Gardeners – bees need your help
Climate change is having a big impact on biodiversity. For example a mild wet winter, followed by cold spells in spring mean that plants start growing early then are damaged by late frost and bees have trouble finding the food at the end of winter when they need it most. Many colonies of bees are lost in spring due to starvation.
Bees need plants
Bees are vegetarian and so plants are where they find their food.
Plants produce POLLEN which supplies the proteins bees need for strong bodies and healthy larval development, and NECTAR which provides sugar for energy.
10 ways to help bees:
- Just like us, bees need variety in their diet and establishing a range of nectar and pollen rich plants will have your garden buzzing in no time. Whether you have a large garden, a window box or a few pots, you can do bees a favour by including some pollen and nectar rich plants. For a comprehensive list of plants see: http://www.bbka.org.uk/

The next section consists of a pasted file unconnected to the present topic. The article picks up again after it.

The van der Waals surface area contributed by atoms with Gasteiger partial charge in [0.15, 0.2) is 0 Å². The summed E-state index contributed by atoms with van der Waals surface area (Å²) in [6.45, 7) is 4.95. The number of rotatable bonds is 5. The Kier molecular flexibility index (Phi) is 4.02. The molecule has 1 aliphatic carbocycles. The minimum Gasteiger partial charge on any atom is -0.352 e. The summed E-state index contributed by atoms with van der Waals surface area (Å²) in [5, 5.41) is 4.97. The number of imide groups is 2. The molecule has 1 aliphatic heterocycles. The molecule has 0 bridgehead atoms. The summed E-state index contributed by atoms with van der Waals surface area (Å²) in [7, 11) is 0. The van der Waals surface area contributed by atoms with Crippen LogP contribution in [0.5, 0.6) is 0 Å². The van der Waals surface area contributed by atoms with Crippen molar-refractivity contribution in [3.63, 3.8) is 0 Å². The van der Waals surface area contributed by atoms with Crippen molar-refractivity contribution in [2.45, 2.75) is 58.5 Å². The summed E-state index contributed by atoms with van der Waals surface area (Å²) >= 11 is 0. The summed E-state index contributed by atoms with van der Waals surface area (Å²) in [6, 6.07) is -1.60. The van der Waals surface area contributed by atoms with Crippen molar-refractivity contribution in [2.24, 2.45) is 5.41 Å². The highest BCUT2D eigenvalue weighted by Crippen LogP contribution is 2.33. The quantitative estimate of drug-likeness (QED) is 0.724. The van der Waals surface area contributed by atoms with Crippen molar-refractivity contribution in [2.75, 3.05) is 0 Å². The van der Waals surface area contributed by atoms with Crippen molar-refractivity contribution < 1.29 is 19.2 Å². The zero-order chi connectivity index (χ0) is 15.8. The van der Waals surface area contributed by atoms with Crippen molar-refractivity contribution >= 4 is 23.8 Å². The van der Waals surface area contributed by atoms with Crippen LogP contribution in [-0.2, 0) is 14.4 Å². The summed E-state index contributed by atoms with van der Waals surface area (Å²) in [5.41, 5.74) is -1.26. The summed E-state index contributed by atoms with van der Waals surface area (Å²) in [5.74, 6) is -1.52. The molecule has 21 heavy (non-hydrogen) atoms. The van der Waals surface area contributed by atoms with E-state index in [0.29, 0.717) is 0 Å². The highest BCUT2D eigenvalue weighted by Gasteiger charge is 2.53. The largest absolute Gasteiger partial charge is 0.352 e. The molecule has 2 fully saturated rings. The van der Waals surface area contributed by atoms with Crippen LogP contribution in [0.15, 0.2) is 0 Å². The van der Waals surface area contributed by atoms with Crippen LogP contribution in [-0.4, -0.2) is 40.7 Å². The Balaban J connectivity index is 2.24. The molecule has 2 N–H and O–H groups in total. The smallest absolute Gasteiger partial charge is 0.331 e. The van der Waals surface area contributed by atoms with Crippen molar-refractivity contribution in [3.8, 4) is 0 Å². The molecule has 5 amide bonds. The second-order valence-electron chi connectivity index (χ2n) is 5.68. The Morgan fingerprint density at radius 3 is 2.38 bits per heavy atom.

- Wherever possible choose the old, ‘cottage garden’ varieties of plants.
- Plant in ‘drifts’ – a square yard of each plant works well.
- At the garden centre look for plants carrying the Perfect for Pollinators label.
- Leave some dandelions and clover to flower – they’re great for bees.
- Garden organically – avoid using any chemicals. Ask your golf club or bowling club to review their lawn treatments to take account of bees.
- Do what you can to combat climate change – think globally, act locally. Grow your own food, reduce, recycle, reuse.
- Come along to your local beekeeping association- it’s for everyone who is interested in bees – not just beekeepers!
- Maybe you can provide some space for a beekeeper to site a couple of hives?
- Become a beekeeper. You won’t regret it!